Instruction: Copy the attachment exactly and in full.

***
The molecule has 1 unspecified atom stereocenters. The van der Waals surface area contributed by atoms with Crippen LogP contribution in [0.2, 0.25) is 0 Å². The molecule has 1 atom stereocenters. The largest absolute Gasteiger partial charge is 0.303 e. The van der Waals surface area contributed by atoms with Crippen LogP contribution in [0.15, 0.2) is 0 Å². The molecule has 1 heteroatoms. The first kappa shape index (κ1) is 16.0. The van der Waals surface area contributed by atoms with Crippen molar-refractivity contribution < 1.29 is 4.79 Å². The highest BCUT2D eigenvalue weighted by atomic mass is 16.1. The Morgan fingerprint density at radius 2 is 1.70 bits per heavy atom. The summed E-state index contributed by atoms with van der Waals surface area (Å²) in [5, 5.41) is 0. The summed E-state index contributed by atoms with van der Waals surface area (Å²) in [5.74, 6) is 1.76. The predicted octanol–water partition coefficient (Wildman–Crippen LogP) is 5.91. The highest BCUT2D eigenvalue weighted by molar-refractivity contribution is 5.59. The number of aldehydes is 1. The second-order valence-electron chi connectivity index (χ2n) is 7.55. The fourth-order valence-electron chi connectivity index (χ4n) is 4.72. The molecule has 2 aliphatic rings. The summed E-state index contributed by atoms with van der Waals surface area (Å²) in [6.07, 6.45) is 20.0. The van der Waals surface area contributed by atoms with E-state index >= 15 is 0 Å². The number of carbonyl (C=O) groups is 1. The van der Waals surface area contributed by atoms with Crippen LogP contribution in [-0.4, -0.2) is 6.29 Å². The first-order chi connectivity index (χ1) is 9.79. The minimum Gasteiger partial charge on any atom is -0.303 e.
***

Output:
The molecule has 1 unspecified atom stereocenters. The van der Waals surface area contributed by atoms with Crippen LogP contribution in [0.2, 0.25) is 0 Å². The molecule has 1 atom stereocenters. The largest absolute Gasteiger partial charge is 0.303 e. The van der Waals surface area contributed by atoms with Crippen LogP contribution in [0.15, 0.2) is 0 Å². The molecule has 1 heteroatoms. The first kappa shape index (κ1) is 16.0. The van der Waals surface area contributed by atoms with Crippen molar-refractivity contribution < 1.29 is 4.79 Å². The highest BCUT2D eigenvalue weighted by atomic mass is 16.1. The Morgan fingerprint density at radius 2 is 1.70 bits per heavy atom. The summed E-state index contributed by atoms with van der Waals surface area (Å²) in [5, 5.41) is 0. The summed E-state index contributed by atoms with van der Waals surface area (Å²) in [5.74, 6) is 1.76. The predicted octanol–water partition coefficient (Wildman–Crippen LogP) is 5.91. The highest BCUT2D eigenvalue weighted by molar-refractivity contribution is 5.59. The number of aldehydes is 1. The second-order valence-electron chi connectivity index (χ2n) is 7.55. The fourth-order valence-electron chi connectivity index (χ4n) is 4.72. The molecule has 2 aliphatic rings. The summed E-state index contributed by atoms with van der Waals surface area (Å²) in [6.07, 6.45) is 20.0. The van der Waals surface area contributed by atoms with E-state index >= 15 is 0 Å². The number of carbonyl (C=O) groups is 1. The van der Waals surface area contributed by atoms with Crippen LogP contribution in [-0.4, -0.2) is 6.29 Å². The first-order chi connectivity index (χ1) is 9.79. The minimum Gasteiger partial charge on any atom is -0.303 e.